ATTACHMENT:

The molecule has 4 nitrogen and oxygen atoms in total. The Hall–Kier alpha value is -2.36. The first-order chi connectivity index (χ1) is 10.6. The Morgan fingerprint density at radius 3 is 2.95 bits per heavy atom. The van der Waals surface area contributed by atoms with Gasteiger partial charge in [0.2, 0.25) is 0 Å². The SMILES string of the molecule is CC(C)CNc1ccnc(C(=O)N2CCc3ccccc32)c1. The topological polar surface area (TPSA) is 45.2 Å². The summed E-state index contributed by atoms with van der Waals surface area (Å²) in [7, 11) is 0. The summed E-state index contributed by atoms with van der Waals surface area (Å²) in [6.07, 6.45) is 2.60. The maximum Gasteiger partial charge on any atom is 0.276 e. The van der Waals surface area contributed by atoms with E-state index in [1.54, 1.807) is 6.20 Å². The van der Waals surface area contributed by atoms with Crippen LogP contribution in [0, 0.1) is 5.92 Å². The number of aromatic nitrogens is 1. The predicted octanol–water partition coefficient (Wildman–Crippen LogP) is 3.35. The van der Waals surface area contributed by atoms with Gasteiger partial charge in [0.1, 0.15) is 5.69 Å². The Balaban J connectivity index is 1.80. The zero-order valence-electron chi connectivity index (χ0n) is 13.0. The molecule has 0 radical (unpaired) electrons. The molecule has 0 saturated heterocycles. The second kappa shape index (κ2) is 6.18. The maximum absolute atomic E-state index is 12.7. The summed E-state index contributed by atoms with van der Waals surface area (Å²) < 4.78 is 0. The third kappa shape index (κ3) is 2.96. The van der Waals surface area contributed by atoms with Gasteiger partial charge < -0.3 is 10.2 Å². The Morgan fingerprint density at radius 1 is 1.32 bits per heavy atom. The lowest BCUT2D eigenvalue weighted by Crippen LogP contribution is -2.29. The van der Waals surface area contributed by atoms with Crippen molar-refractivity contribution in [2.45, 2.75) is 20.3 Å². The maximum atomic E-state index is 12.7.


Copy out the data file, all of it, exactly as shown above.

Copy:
The molecule has 4 nitrogen and oxygen atoms in total. The Hall–Kier alpha value is -2.36. The first-order chi connectivity index (χ1) is 10.6. The Morgan fingerprint density at radius 3 is 2.95 bits per heavy atom. The van der Waals surface area contributed by atoms with Gasteiger partial charge in [0.2, 0.25) is 0 Å². The SMILES string of the molecule is CC(C)CNc1ccnc(C(=O)N2CCc3ccccc32)c1. The topological polar surface area (TPSA) is 45.2 Å². The summed E-state index contributed by atoms with van der Waals surface area (Å²) in [7, 11) is 0. The summed E-state index contributed by atoms with van der Waals surface area (Å²) in [6.07, 6.45) is 2.60. The maximum Gasteiger partial charge on any atom is 0.276 e. The van der Waals surface area contributed by atoms with E-state index in [1.54, 1.807) is 6.20 Å². The van der Waals surface area contributed by atoms with Crippen LogP contribution in [0, 0.1) is 5.92 Å². The number of aromatic nitrogens is 1. The predicted octanol–water partition coefficient (Wildman–Crippen LogP) is 3.35. The van der Waals surface area contributed by atoms with Gasteiger partial charge in [0.1, 0.15) is 5.69 Å². The Balaban J connectivity index is 1.80. The zero-order valence-electron chi connectivity index (χ0n) is 13.0. The molecule has 0 radical (unpaired) electrons. The molecule has 0 saturated heterocycles. The second kappa shape index (κ2) is 6.18. The maximum absolute atomic E-state index is 12.7. The summed E-state index contributed by atoms with van der Waals surface area (Å²) < 4.78 is 0. The third kappa shape index (κ3) is 2.96. The van der Waals surface area contributed by atoms with Gasteiger partial charge < -0.3 is 10.2 Å². The Morgan fingerprint density at radius 1 is 1.32 bits per heavy atom. The lowest BCUT2D eigenvalue weighted by Crippen LogP contribution is -2.29. The van der Waals surface area contributed by atoms with Crippen molar-refractivity contribution in [2.45, 2.75) is 20.3 Å². The maximum atomic E-state index is 12.7.